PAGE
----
The charges of heresy brought against her were these: - That she held the Sacrament of the Altar to be only a memory or representation of Christ’s Body, and that in receiving such sacrament she did not receive the same body that was born of the Virgin Mary. That she held that Christ at His last supper did not bless the bread in His hands, but was blessed Himself; and that by virtue of words of consecration, the substance of the bread and wine is not converted and turned into the substance of the body and blood of Christ. Joan's reply to these accusations was that she believed in that which the Scriptures taught her, and also according to what she had heard preached by certain learned men, some of whom had already suffered imprisonment and death for their doctrines. She further remarked that what she believed in was true, and desired her accusers not to trouble her with further talk, she being a poor, blind, ignorant woman, but to do what they would with her, as she was ready, with the help of God, to yield up her life for her faith in such manner as they should direct. The bishop and Dr. Draicott endeavoured to shake her belief by argument, which they prolonged to such an extent and conducted so skilfully that Joan was astonished and half moved from her resolution; in consequence whereof, together with her natural desire to live, she offered to the bishop a different answer if he would, before the assembled company, solemnly hold himself responsible for the truth of his doctrine and for the safety of her soul on the Day of Judgement. The bishop at once expressed himself willing to undertake this responsibility; but his chancellor, Dr. Draicott, urged him to decline. "My lord," he said, "you know not what you do. You may in no case answer for a heretic." The speaker then turned to the prisoner and asked her whether she would recant or no, as she must answer for herself now and at all times Joan saw nothing for it but to repeat that she was ready to die; and so, after some discussion, sentence, of death was pronounced against her, after which she was delivered to the bailiffs of the town, who took her back to the jail, having instructions to bring her to the parish church of All Saints on the day appointed for carrying out the decree.

On the 1st of August, in accordance with the arrangements made, Dr. Draicott repaired to the church in company with certain gentlemen, and there he preached a sermon, the wretched woman who was to suffer for the sake of conscience having been placed close before the pulpit in view of the onlookers. In his discourse, the Christian preacher announced that the woman before him was condemned for denying the Blessed Sacrament of the Altar to be the very body and blood of Christ, and was thereby cut off from the body of the Catholic Church. He remarked that she was blind - not only in her bodily eyes, but in the eyes of her soul; that, as her body should be presently consumed with material fire, so her soul should be burned in hell with everlasting fire, as soon as it should be separated from the body, there to remain world without end; and that it was not lawful for the people to pray for her. Having, with such remarks as these, come to the end of his sermon, this so-called follower of the Saviour commanded the bailiffs and others to see her put to death, and went off to his inn, where he lay down and slept! Meanwhile, Joan was carried off from the church to the place called Windmill Pit, and here, holding her brother’s hand, she prepared herself for the end, saying such prayers as she had learnt and calling upon Christ to have mercy upon her.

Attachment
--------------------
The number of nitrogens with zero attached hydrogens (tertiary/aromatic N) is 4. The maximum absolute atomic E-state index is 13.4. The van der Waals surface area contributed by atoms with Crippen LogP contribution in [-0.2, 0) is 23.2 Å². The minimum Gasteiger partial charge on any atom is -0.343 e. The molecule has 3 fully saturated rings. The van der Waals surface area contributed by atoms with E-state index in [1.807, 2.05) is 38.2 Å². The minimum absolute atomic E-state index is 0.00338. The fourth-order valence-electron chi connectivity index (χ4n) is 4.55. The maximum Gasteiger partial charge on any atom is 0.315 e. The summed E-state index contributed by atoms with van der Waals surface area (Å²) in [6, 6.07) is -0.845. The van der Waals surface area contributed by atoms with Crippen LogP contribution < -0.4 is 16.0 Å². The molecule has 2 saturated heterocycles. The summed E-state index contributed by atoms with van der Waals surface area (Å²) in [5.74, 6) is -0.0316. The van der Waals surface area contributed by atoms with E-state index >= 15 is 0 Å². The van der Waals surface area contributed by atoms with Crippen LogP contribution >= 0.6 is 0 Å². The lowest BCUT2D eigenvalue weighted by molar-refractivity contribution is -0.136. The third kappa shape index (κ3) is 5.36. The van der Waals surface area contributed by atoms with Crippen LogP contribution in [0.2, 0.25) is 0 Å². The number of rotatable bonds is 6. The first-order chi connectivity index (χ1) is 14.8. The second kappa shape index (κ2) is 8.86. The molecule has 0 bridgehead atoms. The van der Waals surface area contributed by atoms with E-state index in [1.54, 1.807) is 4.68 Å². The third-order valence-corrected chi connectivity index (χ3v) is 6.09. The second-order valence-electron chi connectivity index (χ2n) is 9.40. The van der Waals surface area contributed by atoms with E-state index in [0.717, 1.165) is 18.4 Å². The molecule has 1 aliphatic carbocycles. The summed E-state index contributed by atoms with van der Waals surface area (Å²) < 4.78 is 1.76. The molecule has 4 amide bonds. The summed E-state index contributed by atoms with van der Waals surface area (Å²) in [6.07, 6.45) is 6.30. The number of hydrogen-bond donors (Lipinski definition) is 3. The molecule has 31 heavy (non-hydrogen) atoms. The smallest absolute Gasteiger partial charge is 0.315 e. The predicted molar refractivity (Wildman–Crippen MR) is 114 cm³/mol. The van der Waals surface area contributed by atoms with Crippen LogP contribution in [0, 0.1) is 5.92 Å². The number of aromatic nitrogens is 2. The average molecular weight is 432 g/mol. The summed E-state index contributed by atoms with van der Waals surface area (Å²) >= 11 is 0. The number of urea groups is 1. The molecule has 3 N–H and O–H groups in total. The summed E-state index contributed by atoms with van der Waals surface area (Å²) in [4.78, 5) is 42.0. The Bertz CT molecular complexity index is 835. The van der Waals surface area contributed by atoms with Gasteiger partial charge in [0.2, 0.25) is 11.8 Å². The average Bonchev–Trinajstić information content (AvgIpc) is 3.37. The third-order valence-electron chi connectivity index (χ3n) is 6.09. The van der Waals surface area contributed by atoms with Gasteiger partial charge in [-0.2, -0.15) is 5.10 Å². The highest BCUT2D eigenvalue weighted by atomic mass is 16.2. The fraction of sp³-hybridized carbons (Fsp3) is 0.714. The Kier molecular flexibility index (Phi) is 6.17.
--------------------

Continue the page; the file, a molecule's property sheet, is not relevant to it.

Thus died Joan Waste, and thus another blot was, through the cruel blindness of bigotry, let fall upon the pages of English history, only to be wiped out by the ceaseless exercise of Christianity in all its beauty of charity and forgiveness.